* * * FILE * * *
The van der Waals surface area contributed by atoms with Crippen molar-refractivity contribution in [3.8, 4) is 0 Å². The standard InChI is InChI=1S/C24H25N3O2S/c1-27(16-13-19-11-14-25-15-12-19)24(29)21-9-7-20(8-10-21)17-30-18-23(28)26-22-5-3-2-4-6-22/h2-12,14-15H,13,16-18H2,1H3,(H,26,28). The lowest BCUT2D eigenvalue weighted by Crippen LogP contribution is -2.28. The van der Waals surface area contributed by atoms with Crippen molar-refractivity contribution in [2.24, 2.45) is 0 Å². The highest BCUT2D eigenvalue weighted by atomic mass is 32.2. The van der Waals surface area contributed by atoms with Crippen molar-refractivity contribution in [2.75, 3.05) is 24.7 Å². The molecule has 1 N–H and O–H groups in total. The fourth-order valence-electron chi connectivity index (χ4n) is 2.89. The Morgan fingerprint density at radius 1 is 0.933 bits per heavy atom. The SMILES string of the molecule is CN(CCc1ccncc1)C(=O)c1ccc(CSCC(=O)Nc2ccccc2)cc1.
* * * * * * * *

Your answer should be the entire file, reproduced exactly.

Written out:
The van der Waals surface area contributed by atoms with Crippen molar-refractivity contribution in [3.8, 4) is 0 Å². The standard InChI is InChI=1S/C24H25N3O2S/c1-27(16-13-19-11-14-25-15-12-19)24(29)21-9-7-20(8-10-21)17-30-18-23(28)26-22-5-3-2-4-6-22/h2-12,14-15H,13,16-18H2,1H3,(H,26,28). The lowest BCUT2D eigenvalue weighted by Crippen LogP contribution is -2.28. The van der Waals surface area contributed by atoms with Crippen molar-refractivity contribution in [2.24, 2.45) is 0 Å². The highest BCUT2D eigenvalue weighted by atomic mass is 32.2. The van der Waals surface area contributed by atoms with Crippen molar-refractivity contribution in [2.75, 3.05) is 24.7 Å². The molecule has 1 N–H and O–H groups in total. The fourth-order valence-electron chi connectivity index (χ4n) is 2.89. The Morgan fingerprint density at radius 1 is 0.933 bits per heavy atom. The SMILES string of the molecule is CN(CCc1ccncc1)C(=O)c1ccc(CSCC(=O)Nc2ccccc2)cc1.